Upon my arrival, I checked in at Eco Tour's booth, received my parking pass and picked up a couple of snacks to take on the cruise. Since it was 5:30 pm, I had an half hour to kill. While I awaited the signal to board, I sat on the red stained, wooden deck of the market and soaked in the late-afternoon marina atmosphere and humid, salty air of this popular backwater gathering place overlooking Morgan Creek. From the size of the gathering and awaiting crowd, it was going to be a full cruise.
As we boarded the Caretta, Captain Mike warmly greeted me and every person that crossed the gang plank. I took an outside seat along the rails for optimum picture taking and was joined by two other cruisers. The declining sun was still quit hot. As the boat gently rocked in the creek's ebbing current, the tour's naturalist, Sarah, welcomed everyone aboard. She delivered some opening words and ended the introductions with, "So, let's get the air conditioning going." With that said, Captain Mike fired up the engines and we eased away from the docks. The slight back water breeze and forward motion of the boat offered a welcomed cooling reprieve.
As we slowly motored in the no-wake zone, everyone on board one-by-one shared their places of origin with Germany the farthest. Sarah talked about the meaning of a tidal creek and how the level of Charleston's estuaries rise and lower on an average of six feet and added, "It does that twice in a twenty-four hour period."
Our first stop, after leaving the no-wake zone, was a nearby tributary where Sarah employed the assistance of the younger cruisers in pulling up some of Eco Tours' crab traps marked by floating buoys. Each of them enthusiastically took hold of the attached rope and dragged the trap on board. The first trap came up empty, except for two spade fish. It seemed the crabs discovered a way of escape through a damaged section of the cage to freedom. However, the second trap offered up the desired prize. She pointed out the various names people identify the captured crab by, but in South Carolina, it is known as the blue crab--a Charleston delicacy. After a few facts about It habits and identifying its sex, we headed to the open waters of a area called the Shark Hole--a deep hole, approximately 90 feet, scoured out by the constant current flowing in and out of the Atlantic channel between Dewees Island and the IOP.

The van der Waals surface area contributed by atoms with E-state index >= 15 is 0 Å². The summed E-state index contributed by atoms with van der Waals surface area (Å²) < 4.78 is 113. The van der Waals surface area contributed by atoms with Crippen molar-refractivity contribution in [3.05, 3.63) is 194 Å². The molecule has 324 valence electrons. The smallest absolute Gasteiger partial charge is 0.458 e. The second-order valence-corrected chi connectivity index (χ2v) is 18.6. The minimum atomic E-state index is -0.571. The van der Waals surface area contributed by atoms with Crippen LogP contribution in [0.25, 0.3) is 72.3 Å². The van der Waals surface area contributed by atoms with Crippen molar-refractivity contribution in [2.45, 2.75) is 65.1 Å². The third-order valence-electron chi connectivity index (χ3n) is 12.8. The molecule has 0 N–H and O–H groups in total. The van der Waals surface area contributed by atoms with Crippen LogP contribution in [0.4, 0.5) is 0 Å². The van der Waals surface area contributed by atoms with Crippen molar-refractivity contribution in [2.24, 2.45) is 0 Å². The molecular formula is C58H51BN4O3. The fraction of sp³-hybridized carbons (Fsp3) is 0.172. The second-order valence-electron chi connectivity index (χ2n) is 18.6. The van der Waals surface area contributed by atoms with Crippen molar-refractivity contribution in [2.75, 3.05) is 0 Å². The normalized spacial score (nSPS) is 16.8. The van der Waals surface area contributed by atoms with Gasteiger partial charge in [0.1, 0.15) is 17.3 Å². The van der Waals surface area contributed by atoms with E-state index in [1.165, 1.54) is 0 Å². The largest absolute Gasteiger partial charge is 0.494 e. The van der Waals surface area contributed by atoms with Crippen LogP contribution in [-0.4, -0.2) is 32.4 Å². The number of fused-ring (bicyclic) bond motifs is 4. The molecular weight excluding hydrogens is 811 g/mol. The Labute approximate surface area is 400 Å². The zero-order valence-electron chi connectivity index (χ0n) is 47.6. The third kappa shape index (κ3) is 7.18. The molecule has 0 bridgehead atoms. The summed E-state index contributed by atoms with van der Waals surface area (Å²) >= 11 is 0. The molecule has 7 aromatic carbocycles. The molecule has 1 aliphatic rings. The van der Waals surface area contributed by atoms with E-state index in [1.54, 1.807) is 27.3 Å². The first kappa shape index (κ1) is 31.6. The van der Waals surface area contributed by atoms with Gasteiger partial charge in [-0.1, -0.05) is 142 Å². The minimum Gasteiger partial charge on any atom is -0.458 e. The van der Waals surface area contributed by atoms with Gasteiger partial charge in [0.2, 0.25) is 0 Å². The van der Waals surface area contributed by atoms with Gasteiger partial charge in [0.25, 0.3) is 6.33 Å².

Sarah asked what wildlife we hoped to see on our way to Capers Island, and of course dolphin, the bottlenose variety, was on top of the list. After all, this was a dolphin discovery cruise. She related some particulars about the dolphin. For example, South Carolina estuaries are the only place you can view the feeding frenzy called strand-feeding. One other interesting tidbit I learned from her informative narrative was that the dolphin is a highly protected marine species in South Carolina. You are not permitted to feed, catch, or hold a dolphin in captivity. Not even the South Carolina Aquarium display dolphins in their numerous exhibits. "In the wild, they are neither afraid of you or interested in you," she stated.
"Other wildlife you may see on our way to Capers is the loggerhead turtle, the opportunistic brown pelican--known for diving face first into the water to scoop up its dinner or patiently waiting for the dolphin to stir up some lunch, and a variety of other birds," Sarah informed. We scanned the sparkling waters for something to break the surface of the water. The boats expert dolphin-spotter named Hobbs, a mixed breed dog, alerted the group, but the sighting was brief. It was now time to leave the Shark Hole and head to Capers. With a thrust of the engines and spray of salty water in my face, we headed to the south-end of the island.
Offered Sunday-Friday from 6:00-8:30pm, Memorial Day through Labor Day.
Offered Sunday, Wednesday and Friday year round. Times vary with sunset.
$36 for adults, $26 for children 12 and under, 2 and under are free
Barrier Island Eco-Tours 50 41st Avenue
Isle of Palms, SC